Sunday’s Indianapolis 500 fell only two final green flag laps from being the best of the 97 Indy 500s. Three South Florida residents, led by winner Tony Kanaan, occupied the podium positions.
And IndyCar and Homestead-Miami Speedway can’t iron out differences to get an IndyCar event back at Homestead and make it work?
Granted, the last visual of IndyCar at Homestead couldn’t have been more depressing: about 5,000 fans at a 65,000-seat track despite Penske Racing’s Will Power and that year’s Indy 500 winner, Dario Franchitti, dueling for the 2010 series title. The funereal atmosphere — everybody knew IndyCar wouldn’t be back for at least a few years — that hung over the weekend didn’t help. Franchitti won in a rolling stroll when Power’s lousy night ended with a wall smack.
IndyCar said it would have to raise its sanctioning fees 30 percent to make coming to Homestead worthwhile because attendance shrunk over the 15 years at Homestead by CART and/or IndyCar. Homestead responded it couldn’t afford that jack up. So, the two entities stopped doing business.
Things change, however. There’s new IndyCar leadership (again). Some changes have occurred in the speedway’s staff. Also, as far as the product, IndyCar racing got improved last season by a new, slipstream-friendly chassis.
The previous Dallara chassis used by the series from 2003 to 2011 provided parades on some tracks, but raced well at Homestead. This Dallara chassis, introduced last season, passes like AFX cars on the midsize ovals (like Homestead) and superspeedways.
(Driver Sebastian Saavedra has a theory that the Penske and Ganassi teams have not had the time to turn their financial advantage into a research advantage.)
Last year at the two-mile Auto Club Speedway in Fontana, Calif., there were 29 lead changes in 250 laps. That was the Indy 500’s record for lead changes until 2012’s 34, a record that got doubled by this year’s 68.
Sunday was the 23rd Indy 500 I have attended. I have watched countless others on TV. The rest I’ve watched film of and read voraciously about. I had a front row seat for the one voted best ever in a poll of auto racing writers, the 1982 Indy 500. Literally, “front row” — only air and fencing atop the Turn 1 outer wall separated me from winner Gordon Johncock slamming the door on Rick Mears at the start of the final lap.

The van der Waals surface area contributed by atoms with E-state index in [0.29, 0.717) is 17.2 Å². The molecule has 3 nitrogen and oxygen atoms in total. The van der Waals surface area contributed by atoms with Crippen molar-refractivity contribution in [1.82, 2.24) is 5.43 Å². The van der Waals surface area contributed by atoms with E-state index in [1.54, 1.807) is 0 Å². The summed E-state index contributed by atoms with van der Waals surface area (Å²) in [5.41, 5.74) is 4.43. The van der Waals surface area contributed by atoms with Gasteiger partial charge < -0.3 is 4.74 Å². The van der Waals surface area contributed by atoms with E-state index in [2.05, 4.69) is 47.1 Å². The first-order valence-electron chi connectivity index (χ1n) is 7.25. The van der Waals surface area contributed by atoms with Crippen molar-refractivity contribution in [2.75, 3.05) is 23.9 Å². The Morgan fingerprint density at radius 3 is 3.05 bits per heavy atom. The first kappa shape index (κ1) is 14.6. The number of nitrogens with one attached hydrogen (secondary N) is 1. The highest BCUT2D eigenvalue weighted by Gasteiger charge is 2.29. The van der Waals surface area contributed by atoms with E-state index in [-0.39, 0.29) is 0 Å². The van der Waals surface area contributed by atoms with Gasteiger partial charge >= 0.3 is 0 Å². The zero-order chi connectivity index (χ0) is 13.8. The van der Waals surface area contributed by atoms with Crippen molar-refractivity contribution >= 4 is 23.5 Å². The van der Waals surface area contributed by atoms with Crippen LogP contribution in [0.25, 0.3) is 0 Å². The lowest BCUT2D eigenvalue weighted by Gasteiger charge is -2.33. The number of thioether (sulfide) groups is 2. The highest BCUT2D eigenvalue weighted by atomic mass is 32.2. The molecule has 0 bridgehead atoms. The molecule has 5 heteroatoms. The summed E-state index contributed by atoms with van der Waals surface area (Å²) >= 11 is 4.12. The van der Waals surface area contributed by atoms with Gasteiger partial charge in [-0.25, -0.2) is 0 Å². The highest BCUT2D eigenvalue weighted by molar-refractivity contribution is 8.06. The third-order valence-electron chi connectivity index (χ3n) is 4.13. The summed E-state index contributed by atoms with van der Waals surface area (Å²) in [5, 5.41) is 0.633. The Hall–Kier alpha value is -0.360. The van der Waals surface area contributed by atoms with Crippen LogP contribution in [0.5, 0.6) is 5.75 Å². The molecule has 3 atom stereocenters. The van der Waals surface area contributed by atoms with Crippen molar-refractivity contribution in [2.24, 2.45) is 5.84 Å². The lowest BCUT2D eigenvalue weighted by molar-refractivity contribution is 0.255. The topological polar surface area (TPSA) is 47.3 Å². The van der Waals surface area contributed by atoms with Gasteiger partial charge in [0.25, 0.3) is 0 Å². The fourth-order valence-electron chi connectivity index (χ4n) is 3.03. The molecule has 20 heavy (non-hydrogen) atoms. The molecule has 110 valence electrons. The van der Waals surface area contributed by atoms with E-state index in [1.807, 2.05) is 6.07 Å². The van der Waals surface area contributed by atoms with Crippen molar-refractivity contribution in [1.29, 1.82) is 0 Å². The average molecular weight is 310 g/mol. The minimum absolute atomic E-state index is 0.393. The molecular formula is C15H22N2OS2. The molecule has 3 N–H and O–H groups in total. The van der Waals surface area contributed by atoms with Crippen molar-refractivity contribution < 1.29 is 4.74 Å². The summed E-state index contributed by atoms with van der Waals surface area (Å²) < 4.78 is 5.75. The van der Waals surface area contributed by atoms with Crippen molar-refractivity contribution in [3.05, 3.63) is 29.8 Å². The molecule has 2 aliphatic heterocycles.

Sunday surpassed that race before the anticlimax, when Franchitti’s crash back in the pack aborted the closing shootout among Kanaan (Miami), Carlos Munoz (Key Biscayne) and Ryan Hunter-Reay (Fort Lauderdale). Helio Castroneves (Fort Lauderdale) would have jumped into the fray from sixth.
Nobody dominated. Nobody even grabbed control in a way that made you think, “Ah, his race to lose…”
Fast, clean and ultra-competitive, 2013 bettered 1960, the consensus pre-1982 choice for best ever (and still ranked thusly by some early Baby Boomers and their parents). That race featured those 29 lead changes, most between Jim Rathmann and Roger Ward in the second half of the race. Ward spotted serious tire wear with four laps left. Choosing safe valor over a possibly fatal thrust at victory, Ward eased off and fans got a similar phenomenal finish Sunday provided.
If any racing reaches across South Florida’s cultural lines, it should be a form of open wheel racing with several locally based prominent drivers and drivers from countries well-represented in our diverse population. That will have to be IndyCar. Formula 1’s not coming.
Also, Homestead-Miami Speedway needs events. Right now, it’s a one-event pony. That doesn’t work for any track, even the Indianapolis Motor Speedway. I grew up as one of many Indianapolis locals grumbling that nothing happened on track at 16th and Georgetown outside of May. Now, IMS hosts the NASCAR Sprint Cup series Brickyard 400 (ill-fitting as those cars are for that track) and motorcycle racing on the infield road course originally designed for Formula 1.
Homestead has a road course the Grand-Am cars use (or, rather, did when the Grand-Am series ran there). Twin races, oval course and road course? Hey, if you’re trying to get people to schlep all the way down to Homestead, something extra wouldn’t hurt.
IndyCar needs, at base, exciting racing and could use another midsize oval, where these cars work best. It’s time for the track and the series to work out the dollars, work together and bring what was annually a good show back to South Florida.